Since then BT’s technological innovations have continued to play a critical part in building today’s modern communications networks. In 1984 our research team at Adastral Park developed the first commercial single mode optical fibre network. Today, this technology plays a role at the heart of all global networks, including our own, which spans more than 180 countries.

ATJ: What else helped put you on the map?
KW: In 2003 it was BT’s VDSL (very-high-bit-rate digital subscriber line) interoperability testing that helped establish the global standard for the VDSL technology that is powering BT’s roll out of fibre broadband today. More recently, BT has pioneered the use of ultrafast technology over copper, and also successful transmitted world record-breaking speeds of 5.6Tbps over a single optical fibre, so our leadership in both copper and optical fibre continues apace.

ATJ: How many staff does BT employ at the site and what key areas are they working in?
KW: Around 4,000 people are based at Adastral Park, including 850 people from BT’s industry partners such as Alcatel-Lucent, Cisco and other smaller players. Our people are actively engaged in research relating to a wide range of critical technologies, including networks, security, cloud computing, mobility, The Internet of Things (IoT), Big Data analytics and TV and content distribution.

ATJ: What is BT’s role with Innovate UK or the Technology Strategy Board?
KW: We maintain good links into UK and EU Governments and all their science and engineering bodies. Indeed, Tim Whitley the MD of Research and Innovation for BT has just taken on a board position for the Engineering and Physical Science Research Council (EPSRC) and Paul Jenkins is Chairman of the EIT digital London Node, demonstrating our commitment to academic excellence in UK and EU research. We maintain a close relationship to Innovate UK, as we did with its predecessor the TSB, and we are a keen collaborator in UK science and innovation projects in security, IoT and other related fields.

ATJ: BT’s Defence Division recently hosted
a defence tour at the park. What was it that
prompted this?
KW: There are many new, innovative technologies that have been developed at the park and are being trialled with customers in other sectors globally, which can also be of benefit to the defence sector. Our defence customers are looking for more off-the-shelf orthogonal solutions – so we wanted to highlight the work we’re doing at Adastral.

ATJ: In what key areas does BT work with the defence sector?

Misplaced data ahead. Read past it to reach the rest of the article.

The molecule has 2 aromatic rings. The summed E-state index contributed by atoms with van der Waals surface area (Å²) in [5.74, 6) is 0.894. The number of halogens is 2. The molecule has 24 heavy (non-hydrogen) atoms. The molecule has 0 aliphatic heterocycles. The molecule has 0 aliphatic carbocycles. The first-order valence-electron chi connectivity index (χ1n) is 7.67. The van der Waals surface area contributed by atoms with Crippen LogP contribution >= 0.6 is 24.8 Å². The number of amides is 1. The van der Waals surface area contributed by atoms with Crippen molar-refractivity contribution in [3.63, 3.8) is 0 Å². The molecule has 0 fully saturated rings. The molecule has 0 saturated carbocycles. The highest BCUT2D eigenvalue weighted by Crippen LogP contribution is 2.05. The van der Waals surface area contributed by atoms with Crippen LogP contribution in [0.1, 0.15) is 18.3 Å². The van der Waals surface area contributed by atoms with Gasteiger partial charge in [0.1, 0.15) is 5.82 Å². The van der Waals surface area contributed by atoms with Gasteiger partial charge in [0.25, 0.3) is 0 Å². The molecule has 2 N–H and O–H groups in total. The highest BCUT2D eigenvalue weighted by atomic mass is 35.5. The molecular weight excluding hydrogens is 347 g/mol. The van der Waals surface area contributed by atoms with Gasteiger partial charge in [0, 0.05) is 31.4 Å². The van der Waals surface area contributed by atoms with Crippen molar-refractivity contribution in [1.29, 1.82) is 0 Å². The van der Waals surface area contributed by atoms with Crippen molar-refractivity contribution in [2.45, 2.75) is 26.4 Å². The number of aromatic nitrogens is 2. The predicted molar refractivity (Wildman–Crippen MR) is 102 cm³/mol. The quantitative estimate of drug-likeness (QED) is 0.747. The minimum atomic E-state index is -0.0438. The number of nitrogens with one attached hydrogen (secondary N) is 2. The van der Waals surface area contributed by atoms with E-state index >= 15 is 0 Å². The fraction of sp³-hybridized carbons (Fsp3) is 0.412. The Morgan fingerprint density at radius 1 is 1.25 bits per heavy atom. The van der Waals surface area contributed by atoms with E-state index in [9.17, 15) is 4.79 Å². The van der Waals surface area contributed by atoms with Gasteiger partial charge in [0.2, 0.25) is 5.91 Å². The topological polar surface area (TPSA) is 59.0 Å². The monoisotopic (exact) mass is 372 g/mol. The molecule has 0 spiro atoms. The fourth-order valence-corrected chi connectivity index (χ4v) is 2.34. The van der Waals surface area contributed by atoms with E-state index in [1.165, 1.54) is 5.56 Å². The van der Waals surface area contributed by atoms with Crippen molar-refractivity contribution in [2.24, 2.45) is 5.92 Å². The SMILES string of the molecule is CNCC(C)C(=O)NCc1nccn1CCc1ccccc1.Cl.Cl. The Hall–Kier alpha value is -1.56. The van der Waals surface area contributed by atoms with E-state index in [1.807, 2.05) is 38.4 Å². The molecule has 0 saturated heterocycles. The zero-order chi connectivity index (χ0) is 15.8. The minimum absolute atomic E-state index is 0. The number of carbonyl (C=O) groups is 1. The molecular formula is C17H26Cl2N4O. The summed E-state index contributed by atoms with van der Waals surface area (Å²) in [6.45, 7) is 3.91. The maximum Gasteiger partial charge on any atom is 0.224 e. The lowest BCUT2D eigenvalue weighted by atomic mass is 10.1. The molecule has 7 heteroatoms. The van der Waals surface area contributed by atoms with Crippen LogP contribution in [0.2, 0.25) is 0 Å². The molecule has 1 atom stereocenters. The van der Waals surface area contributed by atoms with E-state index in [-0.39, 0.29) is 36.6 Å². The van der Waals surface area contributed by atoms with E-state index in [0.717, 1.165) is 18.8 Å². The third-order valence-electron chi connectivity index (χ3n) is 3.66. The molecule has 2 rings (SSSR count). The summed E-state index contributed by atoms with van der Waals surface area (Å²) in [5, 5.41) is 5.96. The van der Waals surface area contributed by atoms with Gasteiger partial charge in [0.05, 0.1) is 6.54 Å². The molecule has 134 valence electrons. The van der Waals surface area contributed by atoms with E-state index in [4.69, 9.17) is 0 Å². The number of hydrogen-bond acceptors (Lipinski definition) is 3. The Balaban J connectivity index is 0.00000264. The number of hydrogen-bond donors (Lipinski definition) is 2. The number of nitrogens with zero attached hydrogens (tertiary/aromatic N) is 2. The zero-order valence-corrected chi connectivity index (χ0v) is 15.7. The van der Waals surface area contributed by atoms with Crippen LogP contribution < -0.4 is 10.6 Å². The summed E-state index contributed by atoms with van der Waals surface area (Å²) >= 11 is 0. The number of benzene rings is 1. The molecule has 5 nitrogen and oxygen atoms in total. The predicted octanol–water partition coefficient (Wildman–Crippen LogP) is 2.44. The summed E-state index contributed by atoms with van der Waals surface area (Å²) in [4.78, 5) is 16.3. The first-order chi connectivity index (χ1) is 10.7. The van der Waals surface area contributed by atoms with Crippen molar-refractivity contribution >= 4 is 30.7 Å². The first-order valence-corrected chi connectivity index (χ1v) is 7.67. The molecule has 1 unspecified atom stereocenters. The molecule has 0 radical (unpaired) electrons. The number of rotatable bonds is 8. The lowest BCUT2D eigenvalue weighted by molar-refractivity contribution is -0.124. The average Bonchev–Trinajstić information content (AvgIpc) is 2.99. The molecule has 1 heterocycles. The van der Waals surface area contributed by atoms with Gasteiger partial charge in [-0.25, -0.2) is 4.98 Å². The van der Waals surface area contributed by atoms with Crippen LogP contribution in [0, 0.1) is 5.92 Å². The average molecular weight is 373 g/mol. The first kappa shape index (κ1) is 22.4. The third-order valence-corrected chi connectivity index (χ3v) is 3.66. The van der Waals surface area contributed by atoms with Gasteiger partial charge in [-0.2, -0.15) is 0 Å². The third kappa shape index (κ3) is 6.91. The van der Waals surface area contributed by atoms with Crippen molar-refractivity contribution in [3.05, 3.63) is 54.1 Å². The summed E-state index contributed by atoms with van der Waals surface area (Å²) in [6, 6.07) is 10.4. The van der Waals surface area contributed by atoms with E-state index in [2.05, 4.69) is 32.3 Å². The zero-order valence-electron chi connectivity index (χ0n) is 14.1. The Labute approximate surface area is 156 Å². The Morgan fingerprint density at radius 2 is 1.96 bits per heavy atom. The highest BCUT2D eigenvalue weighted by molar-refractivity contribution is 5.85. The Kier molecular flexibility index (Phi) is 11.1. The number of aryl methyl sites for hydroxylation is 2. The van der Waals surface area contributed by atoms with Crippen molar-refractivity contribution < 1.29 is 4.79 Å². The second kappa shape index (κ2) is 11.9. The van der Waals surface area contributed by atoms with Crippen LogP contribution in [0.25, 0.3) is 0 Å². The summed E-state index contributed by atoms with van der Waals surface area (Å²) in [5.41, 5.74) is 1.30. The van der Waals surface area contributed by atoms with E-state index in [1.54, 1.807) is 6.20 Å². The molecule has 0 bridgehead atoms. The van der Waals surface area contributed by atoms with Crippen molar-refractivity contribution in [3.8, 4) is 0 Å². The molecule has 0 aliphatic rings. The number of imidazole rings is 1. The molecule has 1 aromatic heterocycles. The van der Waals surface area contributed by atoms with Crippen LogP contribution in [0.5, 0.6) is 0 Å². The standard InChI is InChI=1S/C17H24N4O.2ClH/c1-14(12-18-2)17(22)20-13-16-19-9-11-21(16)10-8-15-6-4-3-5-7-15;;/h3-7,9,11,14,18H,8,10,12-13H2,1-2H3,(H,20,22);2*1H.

KW: Our aim is to enable information superiority – helping to get the right information to the right place at the right time, so the best-informed decisions can be made. This relies on more collaborative technology, including mobility, which provides the armed forces with the flexibility to communicate with colleagues when they’re away from their desk whether that’s on the home base or when deployed.

ATJ: What systems has BT provided the British armed forces in recent years?
KW: In 2015 BT won the Integrated User Services contract providing fixed and mobile voice solutions across the Ministry of Defence. We’re also providing Defence Business Internet (DBI), which offers increased flexibility for personnel on UK bases to receive and carry out orders when away from their desk.

ATJ: Cyber security is now big business, what sort of R&D work is Adastral Park conducting in this field?
KW: Continuous innovation is, of course, key if we are to outpace the cyber criminals who pose a constant threat to members of the public, businesses, organisations and governments.

ATJ: Can you be more specific?
KW: I explained earlier how we’re focusing on taking an intelligence-led, proactive approach to cyber security, and key to this is our use of Big Data Analytics. BT’s Cyber Security Platform, and specifically the visual analytics SATURN tool, which was used to great effect during the London 2012 Games, allows our customers to benefit from real-time data, situational awareness and a clear understanding of cyber threats. It provides early warnings of suspicious behaviour and allows for a rapid response.

ATJ: What can be done to counter encryption breaches, as these seem to be getting worse?
KW: Another exciting field is Quantum Key Distribution (QKD). This involves the transmission of encryption keys across fibre optic networks. The technology works by encoding each bit of data on a single particle of light and any attempts to intercept that data are easily detected. If that happens, the entire transmission can be stopped and a new encryption key sent, keeping the data secure. This type of encryption technology provides an extra degree of sophisticated security that could be deployed by the likes of banks, credit card companies and the defence sector.

Anthony Tucker-Jones is intersec’s Terrorism and Security Correspondent. He is a former defence intelligence officer and is now a widely published defence commentator specialising in regional conflicts and counter terrorism.